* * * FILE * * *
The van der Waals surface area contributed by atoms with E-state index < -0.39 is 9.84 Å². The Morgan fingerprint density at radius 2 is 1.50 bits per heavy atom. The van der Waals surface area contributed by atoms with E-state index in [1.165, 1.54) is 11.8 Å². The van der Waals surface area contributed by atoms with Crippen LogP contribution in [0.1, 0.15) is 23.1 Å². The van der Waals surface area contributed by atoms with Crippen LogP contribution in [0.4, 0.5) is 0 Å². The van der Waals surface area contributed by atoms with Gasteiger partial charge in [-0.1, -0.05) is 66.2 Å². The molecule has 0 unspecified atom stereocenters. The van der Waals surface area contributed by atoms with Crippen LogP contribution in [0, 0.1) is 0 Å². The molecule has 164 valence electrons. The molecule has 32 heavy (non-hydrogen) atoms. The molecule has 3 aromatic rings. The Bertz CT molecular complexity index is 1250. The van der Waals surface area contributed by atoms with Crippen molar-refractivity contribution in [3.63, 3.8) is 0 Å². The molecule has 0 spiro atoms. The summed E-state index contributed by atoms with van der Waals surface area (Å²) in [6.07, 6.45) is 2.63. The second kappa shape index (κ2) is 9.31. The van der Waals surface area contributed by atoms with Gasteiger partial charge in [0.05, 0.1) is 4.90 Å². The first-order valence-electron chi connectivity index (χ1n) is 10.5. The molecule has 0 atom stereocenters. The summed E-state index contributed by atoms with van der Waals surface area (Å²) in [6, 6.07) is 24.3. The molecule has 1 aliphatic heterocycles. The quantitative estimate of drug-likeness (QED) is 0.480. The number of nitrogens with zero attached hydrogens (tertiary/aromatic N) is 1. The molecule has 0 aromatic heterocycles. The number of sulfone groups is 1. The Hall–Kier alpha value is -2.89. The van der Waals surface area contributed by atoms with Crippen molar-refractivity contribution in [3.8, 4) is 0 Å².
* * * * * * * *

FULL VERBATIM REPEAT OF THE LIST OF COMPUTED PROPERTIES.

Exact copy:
The van der Waals surface area contributed by atoms with E-state index < -0.39 is 9.84 Å². The Morgan fingerprint density at radius 2 is 1.50 bits per heavy atom. The van der Waals surface area contributed by atoms with E-state index in [1.165, 1.54) is 11.8 Å². The van der Waals surface area contributed by atoms with Crippen LogP contribution in [0.1, 0.15) is 23.1 Å². The van der Waals surface area contributed by atoms with Crippen LogP contribution in [0.4, 0.5) is 0 Å². The van der Waals surface area contributed by atoms with Gasteiger partial charge in [-0.1, -0.05) is 66.2 Å². The molecule has 0 unspecified atom stereocenters. The van der Waals surface area contributed by atoms with Crippen LogP contribution in [0, 0.1) is 0 Å². The molecule has 164 valence electrons. The molecule has 32 heavy (non-hydrogen) atoms. The molecule has 3 aromatic rings. The Bertz CT molecular complexity index is 1250. The van der Waals surface area contributed by atoms with Crippen molar-refractivity contribution in [3.63, 3.8) is 0 Å². The molecule has 0 spiro atoms. The summed E-state index contributed by atoms with van der Waals surface area (Å²) in [6.07, 6.45) is 2.63. The second kappa shape index (κ2) is 9.31. The van der Waals surface area contributed by atoms with Gasteiger partial charge in [0.05, 0.1) is 4.90 Å². The first-order valence-electron chi connectivity index (χ1n) is 10.5. The molecule has 0 atom stereocenters. The summed E-state index contributed by atoms with van der Waals surface area (Å²) in [6, 6.07) is 24.3. The molecule has 1 aliphatic heterocycles. The quantitative estimate of drug-likeness (QED) is 0.480. The number of nitrogens with zero attached hydrogens (tertiary/aromatic N) is 1. The molecule has 0 aromatic heterocycles. The number of sulfone groups is 1. The Hall–Kier alpha value is -2.89. The van der Waals surface area contributed by atoms with Crippen molar-refractivity contribution in [3.8, 4) is 0 Å².